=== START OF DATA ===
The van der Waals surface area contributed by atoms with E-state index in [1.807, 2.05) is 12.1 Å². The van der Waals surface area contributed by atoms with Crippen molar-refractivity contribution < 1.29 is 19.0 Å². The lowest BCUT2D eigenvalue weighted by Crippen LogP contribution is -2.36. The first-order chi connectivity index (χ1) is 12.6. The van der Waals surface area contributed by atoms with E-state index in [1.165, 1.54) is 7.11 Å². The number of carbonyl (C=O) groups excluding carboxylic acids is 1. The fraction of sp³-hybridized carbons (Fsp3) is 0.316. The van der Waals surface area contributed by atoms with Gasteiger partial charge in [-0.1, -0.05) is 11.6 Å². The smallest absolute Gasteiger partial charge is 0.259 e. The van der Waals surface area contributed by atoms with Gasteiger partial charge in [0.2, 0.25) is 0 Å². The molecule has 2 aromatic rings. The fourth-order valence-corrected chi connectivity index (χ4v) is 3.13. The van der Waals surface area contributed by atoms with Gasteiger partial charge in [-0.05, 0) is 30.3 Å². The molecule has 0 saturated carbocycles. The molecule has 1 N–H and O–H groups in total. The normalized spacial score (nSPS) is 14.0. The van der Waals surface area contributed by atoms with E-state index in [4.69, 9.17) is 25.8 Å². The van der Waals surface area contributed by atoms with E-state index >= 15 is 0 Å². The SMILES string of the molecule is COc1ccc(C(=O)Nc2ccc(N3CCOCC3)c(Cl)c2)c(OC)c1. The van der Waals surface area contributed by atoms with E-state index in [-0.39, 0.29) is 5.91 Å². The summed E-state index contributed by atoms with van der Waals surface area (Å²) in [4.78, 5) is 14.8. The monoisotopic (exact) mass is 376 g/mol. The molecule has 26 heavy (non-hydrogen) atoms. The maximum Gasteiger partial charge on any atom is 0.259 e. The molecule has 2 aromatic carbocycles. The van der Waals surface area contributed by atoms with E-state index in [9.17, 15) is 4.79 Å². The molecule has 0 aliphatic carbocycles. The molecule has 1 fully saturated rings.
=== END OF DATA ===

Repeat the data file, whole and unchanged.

The van der Waals surface area contributed by atoms with E-state index in [1.807, 2.05) is 12.1 Å². The van der Waals surface area contributed by atoms with Crippen molar-refractivity contribution < 1.29 is 19.0 Å². The lowest BCUT2D eigenvalue weighted by Crippen LogP contribution is -2.36. The first-order chi connectivity index (χ1) is 12.6. The van der Waals surface area contributed by atoms with E-state index in [1.165, 1.54) is 7.11 Å². The number of carbonyl (C=O) groups excluding carboxylic acids is 1. The fraction of sp³-hybridized carbons (Fsp3) is 0.316. The van der Waals surface area contributed by atoms with Gasteiger partial charge in [-0.1, -0.05) is 11.6 Å². The smallest absolute Gasteiger partial charge is 0.259 e. The van der Waals surface area contributed by atoms with Gasteiger partial charge in [0.2, 0.25) is 0 Å². The molecule has 2 aromatic rings. The fourth-order valence-corrected chi connectivity index (χ4v) is 3.13. The van der Waals surface area contributed by atoms with Gasteiger partial charge in [-0.05, 0) is 30.3 Å². The molecule has 0 saturated carbocycles. The molecule has 1 N–H and O–H groups in total. The normalized spacial score (nSPS) is 14.0. The van der Waals surface area contributed by atoms with E-state index in [4.69, 9.17) is 25.8 Å². The van der Waals surface area contributed by atoms with E-state index >= 15 is 0 Å². The SMILES string of the molecule is COc1ccc(C(=O)Nc2ccc(N3CCOCC3)c(Cl)c2)c(OC)c1. The van der Waals surface area contributed by atoms with E-state index in [-0.39, 0.29) is 5.91 Å². The summed E-state index contributed by atoms with van der Waals surface area (Å²) in [4.78, 5) is 14.8. The monoisotopic (exact) mass is 376 g/mol. The molecule has 26 heavy (non-hydrogen) atoms. The maximum Gasteiger partial charge on any atom is 0.259 e. The molecule has 2 aromatic carbocycles. The van der Waals surface area contributed by atoms with E-state index in [9.17, 15) is 4.79 Å². The molecule has 0 aliphatic carbocycles. The molecule has 1 fully saturated rings.